After some creative re-routing around Hurricane Irene – which has appeared to left most friends on the East Coast unscathed – I was able to leave Berlin this Sunday for Omaha, Nebraska, where I’m spending a few days to work through the Arthur Paul Afghanistan Collection at Criss Library at the University of Nebraska, Omaha (not to be confused with the University of Nebraska, Lincoln, of Cornhusker fame). After arriving on Sunday and orienting myself around the forest of strip malls that will be my habitat for the near future, today was the first day checking out some of the items from the collection and forming an initial judgment about what looks interesting. It’s a big collection originating in the holdings of Arthur Paul, a US economic advisor who worked for the Royal Government of Afghanistan in the 1960s, but developed a passion for the country that led him to find materials from all around the world. Unlikely Omaha had great connections with Kabul University through the 1970s, and even after the war of the 1980s, they obtained dozens of hours of interviews with refugees, mujahideen, aid workers, and so on. True, in an age of digitizing books (I walk by a Borders Books going through a liquidation sale on my way to the campus every day) it can be a little frustrating that not everything is online. But at the same time, this fact often reflects less the lack of effort on the part of IHEs (Nebraska has digitized quite a bit of their English-language holdings)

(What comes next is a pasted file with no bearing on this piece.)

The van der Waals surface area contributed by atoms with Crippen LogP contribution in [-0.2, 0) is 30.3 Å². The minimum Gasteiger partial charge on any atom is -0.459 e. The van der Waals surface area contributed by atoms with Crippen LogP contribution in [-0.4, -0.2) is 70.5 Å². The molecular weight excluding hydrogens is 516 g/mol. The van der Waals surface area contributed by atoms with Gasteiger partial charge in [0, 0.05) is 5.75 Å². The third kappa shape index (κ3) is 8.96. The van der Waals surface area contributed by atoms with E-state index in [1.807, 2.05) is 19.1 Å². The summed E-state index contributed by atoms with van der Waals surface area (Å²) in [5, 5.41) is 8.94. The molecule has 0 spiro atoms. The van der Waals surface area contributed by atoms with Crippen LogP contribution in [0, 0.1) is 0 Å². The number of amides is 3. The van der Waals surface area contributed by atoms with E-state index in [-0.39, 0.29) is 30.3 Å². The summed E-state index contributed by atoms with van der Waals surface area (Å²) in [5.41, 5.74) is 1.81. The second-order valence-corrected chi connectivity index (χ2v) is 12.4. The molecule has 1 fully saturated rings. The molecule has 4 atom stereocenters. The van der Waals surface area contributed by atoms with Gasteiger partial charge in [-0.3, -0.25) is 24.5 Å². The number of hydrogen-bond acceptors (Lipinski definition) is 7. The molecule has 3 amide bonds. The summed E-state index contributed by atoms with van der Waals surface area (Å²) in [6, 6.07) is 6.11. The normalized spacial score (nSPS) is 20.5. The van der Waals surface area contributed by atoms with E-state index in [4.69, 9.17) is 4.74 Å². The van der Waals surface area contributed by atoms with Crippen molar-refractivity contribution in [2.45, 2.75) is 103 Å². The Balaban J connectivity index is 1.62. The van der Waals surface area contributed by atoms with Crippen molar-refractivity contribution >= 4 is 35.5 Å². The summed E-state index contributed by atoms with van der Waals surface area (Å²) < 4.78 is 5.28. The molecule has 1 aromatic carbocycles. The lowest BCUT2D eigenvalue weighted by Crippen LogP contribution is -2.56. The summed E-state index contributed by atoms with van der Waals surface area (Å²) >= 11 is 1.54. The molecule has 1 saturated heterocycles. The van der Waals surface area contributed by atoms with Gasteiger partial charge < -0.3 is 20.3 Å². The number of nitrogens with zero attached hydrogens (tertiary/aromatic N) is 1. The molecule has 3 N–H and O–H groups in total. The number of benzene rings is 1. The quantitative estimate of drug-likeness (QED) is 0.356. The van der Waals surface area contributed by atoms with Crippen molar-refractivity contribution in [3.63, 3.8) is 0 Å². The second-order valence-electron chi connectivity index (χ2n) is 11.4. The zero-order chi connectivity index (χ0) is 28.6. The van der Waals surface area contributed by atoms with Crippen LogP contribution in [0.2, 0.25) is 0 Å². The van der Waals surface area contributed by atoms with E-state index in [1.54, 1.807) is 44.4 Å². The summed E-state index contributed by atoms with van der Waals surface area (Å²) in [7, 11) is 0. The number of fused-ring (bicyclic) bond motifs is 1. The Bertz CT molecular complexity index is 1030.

True, not all of the work is sexy. I spent almost all of today, for example, making copies of microform rolls of Arthur Paul’s diaries; fortunately for historians or people interested in Afghanistan or the history of foreign aid, he scrupulously kept near-daily journals throughout the 1960s and until, if I remember correctly, 1977, while working in Afghanistan. But the topics that Paul goes into in his writings help me articulate better the answer to a question a friend raised in a recent epistolary correspondence: what would “international” or “global” history look like? In her view, these terms sounded more like something out of a PC 5th-grade social studies classroom. Did the same PC guilt complex that fueled self-identity studies lead to a similar trend in history? Did teachers and professors felt compelled to de-emphasize American history, or war and politics, in favor of a aspartame, less-filling curriculum that emphasized “world cultures”? Another question was whether there might be any difference between diplomatic history (the history of the relationship between states) and what I was referring to as international history.